This is one of those largely theoretical discussions that may not be worth taking any farther, but I think there is more to the "higher-end" aspect of any product--- boat, car, house, revolver, lawn mower--- that affects the "value" issue than just the dollars involved.
I have an arsenal of info at my disposal relating to GBs & IGs. I have decided, however, to live to fight another day. There is no winning here.
*So does the local GB dealer.* So do the folks on the two GB owners forums (including, interestingly enough Kong's son, who grew up in both*yards and*has a GB :-) ).* And you're right, there's no winning here.* Or, in my case, caring :-)
As we all know automobiles loose a big chunk of their value when they roll of the showroom floor. And there are many other non-lineair aspects of depreciation curves that dictate that much greater loses are borne by owners at various stages in the life of a product. Where do you all think a typical trawler would suffer it's greatest losses of value excluding the very end and beginning of the lifespan of the trawler? All of my previous ideas on this thread were based on linear depreciation. Consider the 1st, 2nd and third quarter of the trawlers life. What say guys.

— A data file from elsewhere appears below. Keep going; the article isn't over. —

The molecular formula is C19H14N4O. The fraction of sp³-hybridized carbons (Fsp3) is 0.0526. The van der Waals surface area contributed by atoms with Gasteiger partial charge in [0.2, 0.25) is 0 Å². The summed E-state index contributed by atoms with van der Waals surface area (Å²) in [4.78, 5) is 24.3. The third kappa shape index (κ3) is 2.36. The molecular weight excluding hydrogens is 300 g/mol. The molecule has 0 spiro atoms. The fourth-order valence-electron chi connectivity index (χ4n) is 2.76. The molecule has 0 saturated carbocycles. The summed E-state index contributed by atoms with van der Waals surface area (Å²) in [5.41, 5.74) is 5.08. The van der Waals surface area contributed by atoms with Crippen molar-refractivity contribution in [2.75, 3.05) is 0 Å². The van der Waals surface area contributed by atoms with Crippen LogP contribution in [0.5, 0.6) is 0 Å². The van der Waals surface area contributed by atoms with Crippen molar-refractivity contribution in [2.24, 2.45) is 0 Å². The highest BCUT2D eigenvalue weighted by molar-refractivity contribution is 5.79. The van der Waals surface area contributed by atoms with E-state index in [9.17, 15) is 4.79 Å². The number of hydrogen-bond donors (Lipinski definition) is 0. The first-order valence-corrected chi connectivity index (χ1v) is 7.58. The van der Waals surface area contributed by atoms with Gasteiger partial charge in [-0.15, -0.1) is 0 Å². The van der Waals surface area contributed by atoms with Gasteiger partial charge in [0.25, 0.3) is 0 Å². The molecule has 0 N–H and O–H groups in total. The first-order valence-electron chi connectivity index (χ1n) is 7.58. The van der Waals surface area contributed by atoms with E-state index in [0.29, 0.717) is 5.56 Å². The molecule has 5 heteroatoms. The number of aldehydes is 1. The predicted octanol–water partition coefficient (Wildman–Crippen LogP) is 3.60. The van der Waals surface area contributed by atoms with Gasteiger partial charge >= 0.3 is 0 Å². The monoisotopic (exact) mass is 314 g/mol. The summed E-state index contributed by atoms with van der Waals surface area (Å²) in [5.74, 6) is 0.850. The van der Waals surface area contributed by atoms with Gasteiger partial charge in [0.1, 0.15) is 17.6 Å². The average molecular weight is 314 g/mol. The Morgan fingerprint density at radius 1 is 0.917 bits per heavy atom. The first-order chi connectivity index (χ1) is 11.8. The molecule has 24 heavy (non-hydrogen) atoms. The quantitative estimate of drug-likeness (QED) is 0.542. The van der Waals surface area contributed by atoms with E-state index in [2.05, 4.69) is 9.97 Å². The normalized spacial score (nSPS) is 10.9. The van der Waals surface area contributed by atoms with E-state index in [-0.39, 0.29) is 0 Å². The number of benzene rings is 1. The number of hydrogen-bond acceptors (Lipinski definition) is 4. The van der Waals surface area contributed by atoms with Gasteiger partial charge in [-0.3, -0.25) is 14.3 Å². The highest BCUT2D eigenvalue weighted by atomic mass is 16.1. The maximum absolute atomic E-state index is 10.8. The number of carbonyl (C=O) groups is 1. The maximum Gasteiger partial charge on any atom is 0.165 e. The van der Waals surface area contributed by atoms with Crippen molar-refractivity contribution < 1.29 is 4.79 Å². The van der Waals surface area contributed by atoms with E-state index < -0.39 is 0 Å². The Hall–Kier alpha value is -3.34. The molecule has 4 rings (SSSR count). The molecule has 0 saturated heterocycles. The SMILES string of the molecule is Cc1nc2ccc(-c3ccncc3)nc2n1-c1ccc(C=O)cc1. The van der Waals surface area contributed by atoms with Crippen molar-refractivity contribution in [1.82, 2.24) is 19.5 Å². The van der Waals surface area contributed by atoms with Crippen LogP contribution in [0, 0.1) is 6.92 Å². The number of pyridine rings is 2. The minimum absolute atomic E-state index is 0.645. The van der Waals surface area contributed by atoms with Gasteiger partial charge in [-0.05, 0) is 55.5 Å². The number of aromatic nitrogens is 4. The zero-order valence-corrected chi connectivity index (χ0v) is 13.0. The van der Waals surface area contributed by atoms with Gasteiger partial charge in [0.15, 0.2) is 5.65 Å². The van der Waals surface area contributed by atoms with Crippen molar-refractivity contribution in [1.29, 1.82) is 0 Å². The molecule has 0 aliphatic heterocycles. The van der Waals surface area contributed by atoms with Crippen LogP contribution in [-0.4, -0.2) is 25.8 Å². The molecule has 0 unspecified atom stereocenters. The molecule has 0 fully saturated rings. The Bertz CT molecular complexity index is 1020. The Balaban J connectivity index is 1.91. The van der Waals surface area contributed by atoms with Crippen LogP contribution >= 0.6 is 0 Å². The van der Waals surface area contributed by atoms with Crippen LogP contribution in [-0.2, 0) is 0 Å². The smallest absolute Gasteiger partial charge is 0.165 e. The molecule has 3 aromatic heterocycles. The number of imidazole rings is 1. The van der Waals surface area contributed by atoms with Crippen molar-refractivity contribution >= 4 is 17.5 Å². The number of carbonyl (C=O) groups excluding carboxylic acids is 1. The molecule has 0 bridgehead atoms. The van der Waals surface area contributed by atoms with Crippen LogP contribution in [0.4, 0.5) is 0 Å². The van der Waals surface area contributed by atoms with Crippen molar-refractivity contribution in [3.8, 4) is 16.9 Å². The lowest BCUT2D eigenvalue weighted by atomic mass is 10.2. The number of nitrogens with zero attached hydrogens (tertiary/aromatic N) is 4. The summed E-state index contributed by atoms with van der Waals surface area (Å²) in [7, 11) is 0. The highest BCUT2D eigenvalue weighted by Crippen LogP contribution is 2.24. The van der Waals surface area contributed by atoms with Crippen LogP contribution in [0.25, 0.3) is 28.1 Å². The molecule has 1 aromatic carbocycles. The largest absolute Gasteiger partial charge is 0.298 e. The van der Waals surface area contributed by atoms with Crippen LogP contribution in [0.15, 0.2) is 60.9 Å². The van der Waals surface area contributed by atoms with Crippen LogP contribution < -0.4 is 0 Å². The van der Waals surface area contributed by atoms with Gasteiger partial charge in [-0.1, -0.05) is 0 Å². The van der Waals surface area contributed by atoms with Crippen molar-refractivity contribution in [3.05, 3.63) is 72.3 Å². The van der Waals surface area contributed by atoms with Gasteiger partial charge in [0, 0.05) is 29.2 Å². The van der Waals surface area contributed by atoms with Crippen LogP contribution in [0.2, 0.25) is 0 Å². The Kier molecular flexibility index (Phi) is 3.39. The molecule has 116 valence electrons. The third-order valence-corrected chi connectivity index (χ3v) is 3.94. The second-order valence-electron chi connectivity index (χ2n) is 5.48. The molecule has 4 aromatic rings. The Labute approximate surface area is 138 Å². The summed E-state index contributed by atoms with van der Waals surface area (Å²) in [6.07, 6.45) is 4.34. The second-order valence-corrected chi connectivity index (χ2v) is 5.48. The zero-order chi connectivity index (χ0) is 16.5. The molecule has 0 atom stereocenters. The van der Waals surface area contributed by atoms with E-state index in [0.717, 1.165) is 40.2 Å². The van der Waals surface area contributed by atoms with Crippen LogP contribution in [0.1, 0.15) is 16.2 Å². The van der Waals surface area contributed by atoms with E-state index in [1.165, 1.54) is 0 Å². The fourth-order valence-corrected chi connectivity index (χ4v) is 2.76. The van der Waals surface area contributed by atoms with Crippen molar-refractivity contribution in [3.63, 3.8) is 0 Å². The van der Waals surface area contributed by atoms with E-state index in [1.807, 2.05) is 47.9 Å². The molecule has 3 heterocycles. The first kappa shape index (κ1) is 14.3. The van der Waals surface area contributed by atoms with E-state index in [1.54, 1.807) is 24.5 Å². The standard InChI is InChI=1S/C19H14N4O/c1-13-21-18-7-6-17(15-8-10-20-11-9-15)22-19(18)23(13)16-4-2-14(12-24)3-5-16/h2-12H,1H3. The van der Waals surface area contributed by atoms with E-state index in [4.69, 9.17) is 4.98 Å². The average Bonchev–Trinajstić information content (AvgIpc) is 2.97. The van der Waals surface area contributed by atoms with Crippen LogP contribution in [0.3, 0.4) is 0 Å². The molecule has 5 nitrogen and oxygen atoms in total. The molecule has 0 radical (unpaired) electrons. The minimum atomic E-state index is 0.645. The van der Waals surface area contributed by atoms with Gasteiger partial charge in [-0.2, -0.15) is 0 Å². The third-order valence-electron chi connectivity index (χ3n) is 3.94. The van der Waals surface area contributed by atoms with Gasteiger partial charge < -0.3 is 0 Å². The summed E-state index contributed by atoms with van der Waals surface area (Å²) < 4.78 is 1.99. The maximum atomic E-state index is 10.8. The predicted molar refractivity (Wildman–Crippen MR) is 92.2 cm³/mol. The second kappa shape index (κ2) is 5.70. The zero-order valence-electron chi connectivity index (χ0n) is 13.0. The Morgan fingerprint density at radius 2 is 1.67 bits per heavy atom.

All of my previous ideas on this thread were based on linear depreciation.
*How can it be linear when the economy isn't?* Value loss is governed as much by the market, which is governed by the economy, as it is some sort of mathmatical depreciation formula.* When the economy is good, people have more discretionary income and are more inclined to pay higher asking prices for used boats.* When the economy is in the tank (as it has been for a few years now) that discretionary income isn't there and even people who are in the market for a boat can't afford the higher prices, so the prices come down.